Endometriosis is a complex disorder of the female reproductive tract where cells, similar to those
found in the lining of the womb, are found elsewhere in the body.


The most common place patches of endometriosis are found is reproductive organs, and the large
intestines. Rarer locations include the lungs and spine.

During the female monthly cycle the fluctuation in hormones stimulates these cells, creating
‘patches’. These patches grow, break down and bleed as they would in the lining of the womb. This
leads to inflammation, pain, and the formation of scar tissue. In some cases organs and tissue
become stuck together called ‘adhesions’.

Approximately 10% of all premenopausal women within the UK have been diagnosed with
endometriosis and there are many more who remain undiagnosed. The average length of time for
diagnosis is 7.5 years. Diagnosis is so slow as it is a very complex process. In most cases, diagnosis
and treatment involves surgery.

Endometriosis isn’t just about painful periods. Women experience pain that is much more severe
than average period pain. They can also experience pain at other times of the month when they are
not menstruating. Women may experience period pain and additional pain coming from the
endometriosis lesion sites (also called ‘patches’ or if experiencing adhesions).

Endometriosis symptoms can vary in intensity for each woman and the ‘severity’ of the
endometriosis does not necessarily correspond to the amount of pain experienced. Some women
may not experience any symptoms at all or mild symptoms that appear to be ‘normal’ menstrual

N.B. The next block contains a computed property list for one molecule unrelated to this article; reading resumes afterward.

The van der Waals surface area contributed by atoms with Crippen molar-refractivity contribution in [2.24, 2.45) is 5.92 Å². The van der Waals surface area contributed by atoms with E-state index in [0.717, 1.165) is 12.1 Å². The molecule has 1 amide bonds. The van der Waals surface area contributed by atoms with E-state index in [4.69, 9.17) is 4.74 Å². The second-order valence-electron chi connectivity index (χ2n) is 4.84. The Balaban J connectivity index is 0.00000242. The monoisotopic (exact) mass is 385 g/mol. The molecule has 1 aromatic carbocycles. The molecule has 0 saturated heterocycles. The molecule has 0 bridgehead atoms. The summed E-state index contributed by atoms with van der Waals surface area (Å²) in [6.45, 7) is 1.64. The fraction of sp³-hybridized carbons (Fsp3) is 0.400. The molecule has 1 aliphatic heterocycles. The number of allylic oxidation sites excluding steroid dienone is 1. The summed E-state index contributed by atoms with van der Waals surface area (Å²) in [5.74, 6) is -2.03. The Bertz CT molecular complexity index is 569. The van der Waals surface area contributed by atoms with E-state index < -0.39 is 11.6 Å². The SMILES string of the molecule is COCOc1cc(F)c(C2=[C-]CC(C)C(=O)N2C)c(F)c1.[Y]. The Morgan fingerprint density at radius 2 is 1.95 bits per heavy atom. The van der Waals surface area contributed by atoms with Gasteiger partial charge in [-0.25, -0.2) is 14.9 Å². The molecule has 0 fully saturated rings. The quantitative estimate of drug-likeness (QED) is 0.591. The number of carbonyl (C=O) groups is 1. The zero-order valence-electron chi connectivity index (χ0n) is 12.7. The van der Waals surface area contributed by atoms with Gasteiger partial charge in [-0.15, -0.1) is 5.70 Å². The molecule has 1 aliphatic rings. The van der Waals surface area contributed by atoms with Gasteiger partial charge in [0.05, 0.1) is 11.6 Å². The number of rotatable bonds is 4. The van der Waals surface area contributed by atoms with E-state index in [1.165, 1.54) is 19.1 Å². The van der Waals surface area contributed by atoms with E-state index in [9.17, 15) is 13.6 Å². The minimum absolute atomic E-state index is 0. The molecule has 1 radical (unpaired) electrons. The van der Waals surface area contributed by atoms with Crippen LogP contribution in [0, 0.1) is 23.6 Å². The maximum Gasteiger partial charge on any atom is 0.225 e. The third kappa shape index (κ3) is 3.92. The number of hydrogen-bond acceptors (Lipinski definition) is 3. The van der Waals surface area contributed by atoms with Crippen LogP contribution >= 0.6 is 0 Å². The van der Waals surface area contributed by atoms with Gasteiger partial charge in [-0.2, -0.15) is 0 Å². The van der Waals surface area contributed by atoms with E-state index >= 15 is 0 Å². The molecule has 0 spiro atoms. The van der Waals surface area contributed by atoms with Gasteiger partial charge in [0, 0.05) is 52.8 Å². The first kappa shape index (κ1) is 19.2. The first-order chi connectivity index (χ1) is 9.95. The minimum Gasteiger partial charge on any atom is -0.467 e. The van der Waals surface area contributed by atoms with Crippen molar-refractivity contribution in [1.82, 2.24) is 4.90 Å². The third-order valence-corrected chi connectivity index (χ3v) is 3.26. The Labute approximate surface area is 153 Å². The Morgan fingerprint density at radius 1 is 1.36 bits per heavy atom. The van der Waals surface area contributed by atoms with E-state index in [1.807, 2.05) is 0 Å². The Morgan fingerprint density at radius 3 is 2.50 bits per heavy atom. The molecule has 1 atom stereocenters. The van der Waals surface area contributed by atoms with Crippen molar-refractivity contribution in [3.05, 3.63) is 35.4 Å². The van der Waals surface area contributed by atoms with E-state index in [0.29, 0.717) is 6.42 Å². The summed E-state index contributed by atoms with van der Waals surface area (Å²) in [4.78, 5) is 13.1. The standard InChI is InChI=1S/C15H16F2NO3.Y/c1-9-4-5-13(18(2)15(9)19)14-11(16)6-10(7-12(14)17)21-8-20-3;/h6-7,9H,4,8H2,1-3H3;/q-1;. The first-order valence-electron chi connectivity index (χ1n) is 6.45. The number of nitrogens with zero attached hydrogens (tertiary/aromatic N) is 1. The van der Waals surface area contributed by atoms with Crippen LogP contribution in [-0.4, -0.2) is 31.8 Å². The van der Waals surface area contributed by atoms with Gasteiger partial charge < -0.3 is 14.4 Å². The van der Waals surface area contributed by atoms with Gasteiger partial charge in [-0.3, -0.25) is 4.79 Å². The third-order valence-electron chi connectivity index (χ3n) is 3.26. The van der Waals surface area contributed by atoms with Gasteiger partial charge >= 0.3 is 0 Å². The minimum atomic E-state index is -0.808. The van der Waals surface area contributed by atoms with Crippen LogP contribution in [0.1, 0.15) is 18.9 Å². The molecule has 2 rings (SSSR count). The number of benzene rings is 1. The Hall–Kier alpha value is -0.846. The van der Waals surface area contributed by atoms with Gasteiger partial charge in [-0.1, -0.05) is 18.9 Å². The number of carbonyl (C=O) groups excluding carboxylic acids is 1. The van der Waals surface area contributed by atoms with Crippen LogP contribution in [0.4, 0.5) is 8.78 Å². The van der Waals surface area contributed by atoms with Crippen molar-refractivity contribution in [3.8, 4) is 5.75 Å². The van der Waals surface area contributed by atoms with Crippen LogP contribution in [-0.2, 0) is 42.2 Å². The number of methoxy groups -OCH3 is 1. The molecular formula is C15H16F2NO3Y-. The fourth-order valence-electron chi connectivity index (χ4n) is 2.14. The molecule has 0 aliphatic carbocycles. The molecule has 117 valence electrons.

Endometriosis is a hormonal condition. The hormone oestrogen plays a big role in how the
condition develops and progresses. However, there are many biological factors that influence it too.
The immune system and inflammatory responses by the immune system are just as important as the
hormonal aspect.

To diagnose endometriosis both common endometriosis symptoms and scan results are taken into
account. Doctors can sometimes see endometriosis on a scan, but they won’t be able to accurately
diagnose all cases without surgery (very often keyhole surgery). They may decide to treat the
endometriosis by removing it. Research shows endometriosis can reoccur 5 years after treatment,
which is why supporting the condition medically, nutritionally and through lifestyle is key.

The daily lives of these women can be deeply affected by this condition, influencing not just their
monthly cycle, but their entire being; from the immune system’s ability to control inflammation and
infection to the efficiency with which the body can produce and use energy, eventually impacting
their spirit and confidence as women.

Their symptoms include:

  • Painful, heavy or irregular periods
  • Pain during or after sex
  • Painful bowel movements
  • Pain during ovulation
  • Muscle pain, stiffness and general pain – especially if there are adhesions
  • Abdominal bloating
  • Urinary tract discomfort and infections

Guest Blog by Wild Nutrition

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